284. [284]. But see Mark Andrejevic, Estranged Free Labor, in Digital Labor: The Internet as Playground and Factory 149, 149–50 (Trebor Scholz ed., 2013).

  285. [285]. Consider, as an example, the use of Trends. See, e.g., Twitter Trends FAQ, Twitter, https:// [].

  286. [286]. Jean-Christophe Plantin, Carl Lagoze, Paul N. Edwards & Christian Sandvig, Infrastructure Studies Meet Platform Studies in the Age of Google and Facebook, 20 New Media & Soc’y 293, 297 (2018).

  287. [287]. Elkin-Koren & Perel, supra note 34, at 876.

  288. [288]. Platforms, as digital networks, may facilitate coordination and collaboration among users without resorting to any formal organizational structure. See generally Shirky, supra note 122 (arguing that social production occurs without any organizational structure due to the low communications cost of coordinating online).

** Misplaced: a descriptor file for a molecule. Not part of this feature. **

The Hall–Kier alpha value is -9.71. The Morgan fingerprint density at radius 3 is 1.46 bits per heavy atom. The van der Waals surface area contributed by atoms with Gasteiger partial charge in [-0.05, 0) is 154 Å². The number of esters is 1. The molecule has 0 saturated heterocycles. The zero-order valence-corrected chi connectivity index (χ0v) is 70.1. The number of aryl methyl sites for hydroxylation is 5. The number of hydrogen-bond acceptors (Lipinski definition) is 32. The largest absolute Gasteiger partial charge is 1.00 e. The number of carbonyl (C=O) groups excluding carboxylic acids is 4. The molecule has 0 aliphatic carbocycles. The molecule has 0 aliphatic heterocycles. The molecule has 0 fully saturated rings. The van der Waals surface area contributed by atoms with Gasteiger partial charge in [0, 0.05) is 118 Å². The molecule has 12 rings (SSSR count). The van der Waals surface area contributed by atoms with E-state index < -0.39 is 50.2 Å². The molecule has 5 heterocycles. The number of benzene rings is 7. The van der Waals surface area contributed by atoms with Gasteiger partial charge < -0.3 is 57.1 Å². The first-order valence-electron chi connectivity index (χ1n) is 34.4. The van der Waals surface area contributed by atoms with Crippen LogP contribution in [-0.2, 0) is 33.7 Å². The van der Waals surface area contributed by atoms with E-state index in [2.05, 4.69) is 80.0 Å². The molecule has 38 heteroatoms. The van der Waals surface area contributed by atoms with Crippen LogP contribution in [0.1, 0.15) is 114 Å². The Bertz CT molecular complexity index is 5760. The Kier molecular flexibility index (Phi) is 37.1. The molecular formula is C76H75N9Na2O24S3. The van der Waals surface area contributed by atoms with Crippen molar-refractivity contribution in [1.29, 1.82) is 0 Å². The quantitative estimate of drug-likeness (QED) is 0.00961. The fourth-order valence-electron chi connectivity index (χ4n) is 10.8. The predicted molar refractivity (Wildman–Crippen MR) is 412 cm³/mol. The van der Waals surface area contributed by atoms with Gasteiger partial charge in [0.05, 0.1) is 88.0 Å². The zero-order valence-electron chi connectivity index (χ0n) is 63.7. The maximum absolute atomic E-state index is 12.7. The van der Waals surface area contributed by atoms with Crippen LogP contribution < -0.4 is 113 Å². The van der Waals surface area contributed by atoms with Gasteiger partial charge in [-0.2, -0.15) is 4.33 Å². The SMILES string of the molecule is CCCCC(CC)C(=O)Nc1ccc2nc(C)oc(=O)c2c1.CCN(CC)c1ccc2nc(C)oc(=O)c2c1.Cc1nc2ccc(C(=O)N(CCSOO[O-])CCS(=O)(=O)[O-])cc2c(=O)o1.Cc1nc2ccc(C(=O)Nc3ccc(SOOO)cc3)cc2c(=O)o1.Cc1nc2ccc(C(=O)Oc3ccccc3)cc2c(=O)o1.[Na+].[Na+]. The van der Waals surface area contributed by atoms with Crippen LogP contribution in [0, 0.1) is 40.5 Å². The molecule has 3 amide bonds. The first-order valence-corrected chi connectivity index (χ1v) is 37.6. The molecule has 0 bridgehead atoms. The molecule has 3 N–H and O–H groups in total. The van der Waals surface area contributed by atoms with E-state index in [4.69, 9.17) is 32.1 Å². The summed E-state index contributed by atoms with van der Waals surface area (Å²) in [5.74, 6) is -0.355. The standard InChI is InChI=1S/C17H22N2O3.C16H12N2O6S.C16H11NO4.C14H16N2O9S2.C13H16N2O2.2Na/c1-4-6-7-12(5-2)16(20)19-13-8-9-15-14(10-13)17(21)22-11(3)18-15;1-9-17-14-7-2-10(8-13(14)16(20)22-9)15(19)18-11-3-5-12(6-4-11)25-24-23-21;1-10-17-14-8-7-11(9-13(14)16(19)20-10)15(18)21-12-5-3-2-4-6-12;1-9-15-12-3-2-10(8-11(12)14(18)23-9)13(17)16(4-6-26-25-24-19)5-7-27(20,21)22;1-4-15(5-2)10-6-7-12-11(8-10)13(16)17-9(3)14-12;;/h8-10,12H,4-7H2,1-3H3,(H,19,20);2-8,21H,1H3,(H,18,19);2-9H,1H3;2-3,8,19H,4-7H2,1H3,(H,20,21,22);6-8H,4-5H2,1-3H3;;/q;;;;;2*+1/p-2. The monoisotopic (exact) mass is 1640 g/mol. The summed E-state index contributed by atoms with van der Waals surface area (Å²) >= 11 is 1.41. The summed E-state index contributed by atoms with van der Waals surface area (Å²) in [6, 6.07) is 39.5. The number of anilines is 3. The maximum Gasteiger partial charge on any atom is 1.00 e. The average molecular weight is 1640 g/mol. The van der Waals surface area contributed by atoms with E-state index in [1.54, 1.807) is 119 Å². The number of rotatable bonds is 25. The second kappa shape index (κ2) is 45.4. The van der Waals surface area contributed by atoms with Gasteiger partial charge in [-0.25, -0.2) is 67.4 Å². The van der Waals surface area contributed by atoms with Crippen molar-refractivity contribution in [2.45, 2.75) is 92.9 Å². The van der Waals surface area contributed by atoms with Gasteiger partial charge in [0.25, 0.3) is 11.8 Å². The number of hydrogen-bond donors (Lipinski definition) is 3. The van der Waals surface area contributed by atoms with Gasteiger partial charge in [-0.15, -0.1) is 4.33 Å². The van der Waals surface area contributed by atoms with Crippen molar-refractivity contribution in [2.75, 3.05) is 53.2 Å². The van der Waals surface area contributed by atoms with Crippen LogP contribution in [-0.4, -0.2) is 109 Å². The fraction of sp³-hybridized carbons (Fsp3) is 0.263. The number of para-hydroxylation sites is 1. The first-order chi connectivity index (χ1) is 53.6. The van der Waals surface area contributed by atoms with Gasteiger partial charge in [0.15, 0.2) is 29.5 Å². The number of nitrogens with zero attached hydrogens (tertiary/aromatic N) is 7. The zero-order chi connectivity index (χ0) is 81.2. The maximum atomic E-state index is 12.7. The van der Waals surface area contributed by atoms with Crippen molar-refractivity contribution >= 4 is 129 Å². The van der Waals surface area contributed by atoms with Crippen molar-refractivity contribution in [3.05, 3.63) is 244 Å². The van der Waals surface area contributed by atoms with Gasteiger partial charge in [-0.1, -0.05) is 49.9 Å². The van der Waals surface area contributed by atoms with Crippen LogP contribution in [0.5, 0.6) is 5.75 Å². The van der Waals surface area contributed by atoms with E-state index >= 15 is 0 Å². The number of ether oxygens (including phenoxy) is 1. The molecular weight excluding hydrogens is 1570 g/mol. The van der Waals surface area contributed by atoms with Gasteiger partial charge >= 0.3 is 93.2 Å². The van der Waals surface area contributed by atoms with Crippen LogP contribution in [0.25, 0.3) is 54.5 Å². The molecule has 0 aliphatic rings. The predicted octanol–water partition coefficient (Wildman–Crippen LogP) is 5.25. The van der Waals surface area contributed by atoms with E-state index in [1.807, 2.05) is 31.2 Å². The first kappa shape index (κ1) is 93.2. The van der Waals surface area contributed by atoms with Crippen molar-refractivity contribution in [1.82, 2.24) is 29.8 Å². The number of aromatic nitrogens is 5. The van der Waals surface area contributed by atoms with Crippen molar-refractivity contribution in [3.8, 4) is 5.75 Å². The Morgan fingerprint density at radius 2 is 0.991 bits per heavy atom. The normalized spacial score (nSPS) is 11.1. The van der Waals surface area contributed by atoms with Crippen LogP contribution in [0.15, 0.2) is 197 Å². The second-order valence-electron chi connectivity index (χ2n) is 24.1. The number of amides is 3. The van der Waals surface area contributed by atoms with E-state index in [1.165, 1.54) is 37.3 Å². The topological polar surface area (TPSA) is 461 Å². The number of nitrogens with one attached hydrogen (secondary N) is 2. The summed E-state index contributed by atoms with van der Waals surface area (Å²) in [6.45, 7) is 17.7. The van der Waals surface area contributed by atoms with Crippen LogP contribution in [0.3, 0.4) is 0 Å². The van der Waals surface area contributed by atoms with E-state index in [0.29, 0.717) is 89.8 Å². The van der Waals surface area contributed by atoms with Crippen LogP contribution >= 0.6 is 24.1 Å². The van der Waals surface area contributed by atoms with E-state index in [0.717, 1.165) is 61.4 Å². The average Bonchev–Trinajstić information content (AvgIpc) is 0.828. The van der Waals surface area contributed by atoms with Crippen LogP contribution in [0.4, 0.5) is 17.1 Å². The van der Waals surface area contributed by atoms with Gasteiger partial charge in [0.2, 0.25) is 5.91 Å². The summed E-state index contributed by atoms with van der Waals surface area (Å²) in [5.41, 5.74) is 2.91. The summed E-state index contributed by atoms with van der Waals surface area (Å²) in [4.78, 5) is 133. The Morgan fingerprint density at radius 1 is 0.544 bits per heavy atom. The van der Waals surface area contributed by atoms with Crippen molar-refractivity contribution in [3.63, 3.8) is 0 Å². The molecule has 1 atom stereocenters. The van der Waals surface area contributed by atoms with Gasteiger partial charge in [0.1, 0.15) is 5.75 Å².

289. [289]. Cunningham & Craig, supra note 126, at 3.

  290. [290]. Mishiyev v. Alphabet, Inc., 444 F. Supp. 3d 1154, 1156 (N.D. Cal. 2020), aff’d, 857 F. App’x 907 (9th Cir. 2021).

  291. [291]. See supra Section III.C.

  292. [292]. See supra Section II.C.1.

  293. [293]. Jules J. Berman, Principles of Big Data: Preparing, Sharing, and Analyzing Complex Information 242 (Andrea Dierna & Heather Scherer eds., 2013).

  294. [294]. Jack M. Balkin, Fixing Social Media’s Grand Bargain 2 (2018),
    sites/default/files/research/docs/balkin_webreadypdf.pdf [].

  295. [295]. YouTube Partner Program Overview & Eligibility, YouTube Help (Aug. 2021), https:// [].